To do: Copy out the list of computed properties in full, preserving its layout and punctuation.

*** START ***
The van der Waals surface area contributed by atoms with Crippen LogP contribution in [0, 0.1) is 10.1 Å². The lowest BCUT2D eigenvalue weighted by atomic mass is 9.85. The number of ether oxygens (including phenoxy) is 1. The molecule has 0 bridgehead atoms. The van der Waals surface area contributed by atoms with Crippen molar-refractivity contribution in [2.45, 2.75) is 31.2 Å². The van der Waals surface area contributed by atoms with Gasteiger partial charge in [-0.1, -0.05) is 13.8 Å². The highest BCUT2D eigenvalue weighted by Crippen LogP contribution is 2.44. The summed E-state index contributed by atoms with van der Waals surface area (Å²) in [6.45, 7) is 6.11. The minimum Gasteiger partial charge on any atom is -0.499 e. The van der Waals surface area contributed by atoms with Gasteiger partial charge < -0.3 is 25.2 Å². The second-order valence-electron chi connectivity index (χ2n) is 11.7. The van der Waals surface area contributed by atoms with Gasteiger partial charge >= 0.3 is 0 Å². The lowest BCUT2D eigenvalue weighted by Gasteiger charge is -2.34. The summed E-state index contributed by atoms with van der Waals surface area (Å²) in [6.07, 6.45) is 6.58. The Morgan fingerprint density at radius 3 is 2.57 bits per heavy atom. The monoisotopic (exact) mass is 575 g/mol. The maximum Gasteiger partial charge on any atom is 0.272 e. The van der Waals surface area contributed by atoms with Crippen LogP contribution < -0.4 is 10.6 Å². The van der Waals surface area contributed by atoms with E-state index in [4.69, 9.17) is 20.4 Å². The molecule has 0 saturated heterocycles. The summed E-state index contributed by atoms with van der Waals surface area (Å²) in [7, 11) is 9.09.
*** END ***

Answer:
The van der Waals surface area contributed by atoms with Crippen LogP contribution in [0, 0.1) is 10.1 Å². The lowest BCUT2D eigenvalue weighted by atomic mass is 9.85. The number of ether oxygens (including phenoxy) is 1. The molecule has 0 bridgehead atoms. The van der Waals surface area contributed by atoms with Crippen molar-refractivity contribution in [2.45, 2.75) is 31.2 Å². The van der Waals surface area contributed by atoms with Gasteiger partial charge in [-0.1, -0.05) is 13.8 Å². The highest BCUT2D eigenvalue weighted by Crippen LogP contribution is 2.44. The summed E-state index contributed by atoms with van der Waals surface area (Å²) in [6.45, 7) is 6.11. The minimum Gasteiger partial charge on any atom is -0.499 e. The van der Waals surface area contributed by atoms with Gasteiger partial charge < -0.3 is 25.2 Å². The second-order valence-electron chi connectivity index (χ2n) is 11.7. The van der Waals surface area contributed by atoms with Gasteiger partial charge >= 0.3 is 0 Å². The lowest BCUT2D eigenvalue weighted by Gasteiger charge is -2.34. The summed E-state index contributed by atoms with van der Waals surface area (Å²) in [6.07, 6.45) is 6.58. The Morgan fingerprint density at radius 3 is 2.57 bits per heavy atom. The monoisotopic (exact) mass is 575 g/mol. The maximum Gasteiger partial charge on any atom is 0.272 e. The van der Waals surface area contributed by atoms with Crippen LogP contribution < -0.4 is 10.6 Å². The van der Waals surface area contributed by atoms with E-state index in [4.69, 9.17) is 20.4 Å². The molecule has 0 saturated heterocycles. The summed E-state index contributed by atoms with van der Waals surface area (Å²) in [7, 11) is 9.09.